(Cichorium Endivia). Composite. A leaf-salad plant. See Cichorium.

Until recently endive has been almost unknown in American home gardens, but it is gradually receiving favor with salad-lovers. Although more frequently a product of the amateur, during August and September, and possibly later, it is now freely offered in the larger markets. It is especially the people of foreign descent who grow, buy and use endive. In the hot weather of summer and fall, when lettuce plants are more likely to produce seed-stalks than good solid heads, endive, although of somewhat bitter flavor when unbleached, makes a good and acceptable substitute for lettuce as a salad plant. In the unbleached state it may even be used for "greens."

The requirements as to culture are simple, as the plant succeeds well on any ordinary well-enriched garden soil. Seed may be sown in the open ground as early as June, and as late as August, the rows to be a foot apart and the plants to be thinned early to a foot apart in the row; or seed may be started in flats and the young seedlings transplanted to open ground. The latter is the better way when the ground is very dry. In extreme cases, it may be advisable for the home gardener to grow his seedlings in flats and pot them off in thumb-pots to become well rooted. This gives a chance to grow good plants, while waiting for a rain to moisten the open ground. To be tender, the plants should be forced into strong and succulent growth by high feeding and the free use of the hoe. It is a waste of effort to plant endive on poor land that is deficient in humus, or naturally dry and exposed.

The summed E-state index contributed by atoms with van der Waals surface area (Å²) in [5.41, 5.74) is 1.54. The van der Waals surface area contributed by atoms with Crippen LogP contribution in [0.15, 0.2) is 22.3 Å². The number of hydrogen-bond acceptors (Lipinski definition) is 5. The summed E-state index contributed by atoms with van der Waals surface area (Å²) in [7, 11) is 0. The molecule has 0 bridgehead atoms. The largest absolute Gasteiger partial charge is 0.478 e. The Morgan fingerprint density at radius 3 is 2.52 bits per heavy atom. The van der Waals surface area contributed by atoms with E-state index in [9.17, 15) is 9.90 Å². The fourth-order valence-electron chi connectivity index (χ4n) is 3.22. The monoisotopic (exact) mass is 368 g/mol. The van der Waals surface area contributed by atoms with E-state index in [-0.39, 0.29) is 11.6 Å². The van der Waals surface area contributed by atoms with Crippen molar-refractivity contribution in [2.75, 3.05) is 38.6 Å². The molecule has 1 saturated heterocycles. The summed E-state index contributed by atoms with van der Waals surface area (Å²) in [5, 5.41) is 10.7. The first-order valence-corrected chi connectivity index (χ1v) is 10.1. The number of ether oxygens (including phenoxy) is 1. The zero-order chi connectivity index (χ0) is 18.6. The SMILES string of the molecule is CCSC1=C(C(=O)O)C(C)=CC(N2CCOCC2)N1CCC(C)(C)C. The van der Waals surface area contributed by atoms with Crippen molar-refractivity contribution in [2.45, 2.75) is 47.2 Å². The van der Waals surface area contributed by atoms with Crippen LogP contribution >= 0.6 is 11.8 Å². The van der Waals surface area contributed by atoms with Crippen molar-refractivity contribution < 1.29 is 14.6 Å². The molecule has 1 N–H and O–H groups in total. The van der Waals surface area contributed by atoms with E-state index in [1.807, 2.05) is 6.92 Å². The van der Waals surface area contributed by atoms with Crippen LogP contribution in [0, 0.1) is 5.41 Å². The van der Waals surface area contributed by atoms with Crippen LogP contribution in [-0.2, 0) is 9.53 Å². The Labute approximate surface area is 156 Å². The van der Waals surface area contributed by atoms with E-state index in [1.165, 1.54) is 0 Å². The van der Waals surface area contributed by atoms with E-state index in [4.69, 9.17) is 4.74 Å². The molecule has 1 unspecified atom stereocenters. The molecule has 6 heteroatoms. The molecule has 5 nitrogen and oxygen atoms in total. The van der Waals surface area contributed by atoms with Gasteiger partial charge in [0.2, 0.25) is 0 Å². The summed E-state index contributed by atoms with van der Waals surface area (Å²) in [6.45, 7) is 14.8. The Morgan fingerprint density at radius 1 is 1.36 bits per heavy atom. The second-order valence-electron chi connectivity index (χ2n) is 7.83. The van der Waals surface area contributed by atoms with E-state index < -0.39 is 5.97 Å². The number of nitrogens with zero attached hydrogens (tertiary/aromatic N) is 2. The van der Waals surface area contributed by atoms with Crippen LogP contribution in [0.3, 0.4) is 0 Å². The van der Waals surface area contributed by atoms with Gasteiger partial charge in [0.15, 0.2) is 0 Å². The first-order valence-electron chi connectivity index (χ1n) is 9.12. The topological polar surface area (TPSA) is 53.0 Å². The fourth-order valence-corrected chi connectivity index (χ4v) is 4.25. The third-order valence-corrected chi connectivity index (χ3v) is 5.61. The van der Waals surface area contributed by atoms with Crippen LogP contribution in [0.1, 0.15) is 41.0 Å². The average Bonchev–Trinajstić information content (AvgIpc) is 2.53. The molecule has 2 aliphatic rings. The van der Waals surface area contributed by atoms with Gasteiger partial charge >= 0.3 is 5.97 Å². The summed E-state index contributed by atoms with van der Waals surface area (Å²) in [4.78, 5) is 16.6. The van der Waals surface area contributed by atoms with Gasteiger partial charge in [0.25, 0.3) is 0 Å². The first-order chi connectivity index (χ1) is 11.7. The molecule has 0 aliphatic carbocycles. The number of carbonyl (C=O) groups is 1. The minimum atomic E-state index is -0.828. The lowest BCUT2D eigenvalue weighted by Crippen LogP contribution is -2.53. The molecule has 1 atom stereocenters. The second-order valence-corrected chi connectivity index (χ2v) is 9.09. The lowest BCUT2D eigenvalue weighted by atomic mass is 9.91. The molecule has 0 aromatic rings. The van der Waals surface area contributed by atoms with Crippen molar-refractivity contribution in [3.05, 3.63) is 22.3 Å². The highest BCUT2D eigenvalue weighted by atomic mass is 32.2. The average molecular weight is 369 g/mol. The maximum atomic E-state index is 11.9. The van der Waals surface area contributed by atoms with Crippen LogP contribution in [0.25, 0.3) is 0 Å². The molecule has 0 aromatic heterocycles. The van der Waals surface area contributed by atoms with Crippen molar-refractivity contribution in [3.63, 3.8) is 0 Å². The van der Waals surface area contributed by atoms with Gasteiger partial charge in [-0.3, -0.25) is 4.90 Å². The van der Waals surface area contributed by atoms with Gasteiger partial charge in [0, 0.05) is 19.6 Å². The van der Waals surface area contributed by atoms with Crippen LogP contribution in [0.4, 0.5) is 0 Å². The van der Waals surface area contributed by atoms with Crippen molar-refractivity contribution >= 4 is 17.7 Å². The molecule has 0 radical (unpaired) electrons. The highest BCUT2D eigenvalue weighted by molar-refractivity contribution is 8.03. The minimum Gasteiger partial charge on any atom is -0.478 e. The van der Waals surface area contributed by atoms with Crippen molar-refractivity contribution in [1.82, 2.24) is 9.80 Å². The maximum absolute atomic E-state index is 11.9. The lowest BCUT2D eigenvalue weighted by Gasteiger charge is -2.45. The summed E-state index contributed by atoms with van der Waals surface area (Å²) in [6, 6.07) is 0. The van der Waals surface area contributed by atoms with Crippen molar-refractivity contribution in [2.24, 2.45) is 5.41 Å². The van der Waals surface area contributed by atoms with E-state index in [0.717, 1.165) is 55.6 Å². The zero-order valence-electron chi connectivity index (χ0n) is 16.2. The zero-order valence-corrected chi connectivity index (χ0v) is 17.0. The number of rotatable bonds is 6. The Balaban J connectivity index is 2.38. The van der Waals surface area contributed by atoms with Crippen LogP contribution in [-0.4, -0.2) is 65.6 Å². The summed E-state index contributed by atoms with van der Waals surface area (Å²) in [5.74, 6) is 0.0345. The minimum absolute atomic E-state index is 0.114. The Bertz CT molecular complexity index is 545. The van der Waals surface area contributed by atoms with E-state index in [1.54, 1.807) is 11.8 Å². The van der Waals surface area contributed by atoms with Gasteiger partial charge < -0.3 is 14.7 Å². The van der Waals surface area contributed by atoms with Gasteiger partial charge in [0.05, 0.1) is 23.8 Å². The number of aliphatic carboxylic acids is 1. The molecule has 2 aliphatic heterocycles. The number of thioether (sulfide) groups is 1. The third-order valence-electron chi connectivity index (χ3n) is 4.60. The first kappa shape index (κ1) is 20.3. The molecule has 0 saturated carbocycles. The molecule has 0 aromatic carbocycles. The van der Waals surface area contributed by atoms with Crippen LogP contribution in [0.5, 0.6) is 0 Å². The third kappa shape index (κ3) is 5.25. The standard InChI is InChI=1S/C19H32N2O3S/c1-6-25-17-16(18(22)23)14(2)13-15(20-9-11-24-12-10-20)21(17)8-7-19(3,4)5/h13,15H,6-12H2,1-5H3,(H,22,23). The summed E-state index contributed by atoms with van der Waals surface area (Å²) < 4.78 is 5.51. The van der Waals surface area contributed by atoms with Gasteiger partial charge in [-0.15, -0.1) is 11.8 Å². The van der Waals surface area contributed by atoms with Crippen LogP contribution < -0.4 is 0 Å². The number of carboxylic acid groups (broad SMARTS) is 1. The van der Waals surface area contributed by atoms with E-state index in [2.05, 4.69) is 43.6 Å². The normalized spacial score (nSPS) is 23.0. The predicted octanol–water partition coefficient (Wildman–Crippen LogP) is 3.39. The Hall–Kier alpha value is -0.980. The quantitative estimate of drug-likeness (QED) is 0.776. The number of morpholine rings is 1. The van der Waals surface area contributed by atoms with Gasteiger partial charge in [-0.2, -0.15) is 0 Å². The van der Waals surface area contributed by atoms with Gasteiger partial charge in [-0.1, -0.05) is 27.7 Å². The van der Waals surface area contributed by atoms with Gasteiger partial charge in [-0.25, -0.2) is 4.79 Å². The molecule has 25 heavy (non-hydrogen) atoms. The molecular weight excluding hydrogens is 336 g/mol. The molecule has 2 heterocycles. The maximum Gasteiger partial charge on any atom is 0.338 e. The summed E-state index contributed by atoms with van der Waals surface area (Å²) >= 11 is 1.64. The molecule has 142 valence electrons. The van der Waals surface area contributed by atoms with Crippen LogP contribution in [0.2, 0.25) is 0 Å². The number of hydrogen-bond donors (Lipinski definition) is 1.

The originally bitter flavor becomes pleasant and acceptable when the leaves or hearts are well blanched. The blanching is accomplished by tying the outer leaves over the heart with bast (Fig. 1395), or by placing a big flower-pot over each plant, or by setting boards, say 10 inches wide, on edge along each side of the row, in inverted V shape, and in somewhat the same fashion as for blanching celery, except that no opening is left on top. The light should be excluded from the hearts as much as possible. In any of these ways endive may be well blanched in about three weeks, and will come out with inner leaves showing a delicate whitish or creamy color, and being crisp, tender and of pleasant flavor.

Green curled endive tied up for blanching.

Fig. 1395. Green curled endive tied up for blanching.

If to be kept for winter use, sow the seed of Green Curled endive in August, or set the plants early in September; then take up the full-grown but as yet unblanched plants with a ball of earth adhering to the roots, and store them in a root-cellar as is done with celery. If kept in the dark, they will soon bleach and be ready for use.

Green Curled has long been the favorite variety in our markets and gardens. Its narrow curled leaves make the well-blanched plant far more attractive to the eye than the wider and plain leaves of Broad-Leaf. The latter, however, is gaining on the other in both growers' and consumers' favor. This is the only practical difference between the two varieties. The catalogues of European seedsmen list and describe several additional varieties, such as the Moss Curled and Rouen, none of which is often met with in American gardens. A few fungi and the spinach insects sometimes attack the plant. t. Greiner.